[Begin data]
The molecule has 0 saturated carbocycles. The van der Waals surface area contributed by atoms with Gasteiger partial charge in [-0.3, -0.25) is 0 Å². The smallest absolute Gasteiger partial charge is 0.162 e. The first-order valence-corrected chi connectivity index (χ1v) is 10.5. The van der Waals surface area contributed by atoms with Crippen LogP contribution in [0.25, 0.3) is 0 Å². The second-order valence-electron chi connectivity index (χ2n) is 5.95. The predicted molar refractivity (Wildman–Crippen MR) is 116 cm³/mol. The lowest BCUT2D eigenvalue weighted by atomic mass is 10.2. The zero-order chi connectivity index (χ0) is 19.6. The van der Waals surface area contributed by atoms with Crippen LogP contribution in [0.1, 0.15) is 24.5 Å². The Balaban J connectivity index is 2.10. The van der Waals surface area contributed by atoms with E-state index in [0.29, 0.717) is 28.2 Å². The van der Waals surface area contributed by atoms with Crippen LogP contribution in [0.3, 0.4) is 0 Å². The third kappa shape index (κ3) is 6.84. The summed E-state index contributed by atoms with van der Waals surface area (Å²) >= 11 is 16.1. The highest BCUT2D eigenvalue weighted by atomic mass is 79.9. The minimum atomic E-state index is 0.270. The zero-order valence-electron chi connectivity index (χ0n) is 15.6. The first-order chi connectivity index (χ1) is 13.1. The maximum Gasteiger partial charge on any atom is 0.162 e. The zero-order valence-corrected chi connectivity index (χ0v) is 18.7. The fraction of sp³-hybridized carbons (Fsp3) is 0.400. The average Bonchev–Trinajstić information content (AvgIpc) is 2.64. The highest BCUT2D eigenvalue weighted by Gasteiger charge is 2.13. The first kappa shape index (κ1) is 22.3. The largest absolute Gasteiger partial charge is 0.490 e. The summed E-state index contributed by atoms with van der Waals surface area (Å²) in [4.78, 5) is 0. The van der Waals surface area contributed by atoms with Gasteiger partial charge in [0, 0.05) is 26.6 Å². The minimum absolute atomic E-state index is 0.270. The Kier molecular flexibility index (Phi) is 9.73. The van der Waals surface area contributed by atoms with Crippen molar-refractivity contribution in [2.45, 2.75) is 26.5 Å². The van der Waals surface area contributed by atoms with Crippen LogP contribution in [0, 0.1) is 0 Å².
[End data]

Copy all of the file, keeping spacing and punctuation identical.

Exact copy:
The molecule has 0 saturated carbocycles. The van der Waals surface area contributed by atoms with Gasteiger partial charge in [-0.3, -0.25) is 0 Å². The smallest absolute Gasteiger partial charge is 0.162 e. The first-order valence-corrected chi connectivity index (χ1v) is 10.5. The van der Waals surface area contributed by atoms with Crippen LogP contribution in [0.25, 0.3) is 0 Å². The second-order valence-electron chi connectivity index (χ2n) is 5.95. The predicted molar refractivity (Wildman–Crippen MR) is 116 cm³/mol. The lowest BCUT2D eigenvalue weighted by atomic mass is 10.2. The zero-order chi connectivity index (χ0) is 19.6. The van der Waals surface area contributed by atoms with Crippen LogP contribution in [0.1, 0.15) is 24.5 Å². The Balaban J connectivity index is 2.10. The van der Waals surface area contributed by atoms with E-state index in [0.29, 0.717) is 28.2 Å². The van der Waals surface area contributed by atoms with Crippen LogP contribution in [0.3, 0.4) is 0 Å². The third kappa shape index (κ3) is 6.84. The summed E-state index contributed by atoms with van der Waals surface area (Å²) >= 11 is 16.1. The highest BCUT2D eigenvalue weighted by atomic mass is 79.9. The minimum atomic E-state index is 0.270. The zero-order valence-electron chi connectivity index (χ0n) is 15.6. The first-order chi connectivity index (χ1) is 13.1. The maximum Gasteiger partial charge on any atom is 0.162 e. The zero-order valence-corrected chi connectivity index (χ0v) is 18.7. The fraction of sp³-hybridized carbons (Fsp3) is 0.400. The average Bonchev–Trinajstić information content (AvgIpc) is 2.64. The highest BCUT2D eigenvalue weighted by Gasteiger charge is 2.13. The first kappa shape index (κ1) is 22.3. The largest absolute Gasteiger partial charge is 0.490 e. The summed E-state index contributed by atoms with van der Waals surface area (Å²) in [4.78, 5) is 0. The van der Waals surface area contributed by atoms with Gasteiger partial charge in [0, 0.05) is 26.6 Å². The minimum absolute atomic E-state index is 0.270. The Kier molecular flexibility index (Phi) is 9.73. The van der Waals surface area contributed by atoms with Crippen molar-refractivity contribution in [2.45, 2.75) is 26.5 Å². The van der Waals surface area contributed by atoms with Crippen LogP contribution in [0, 0.1) is 0 Å².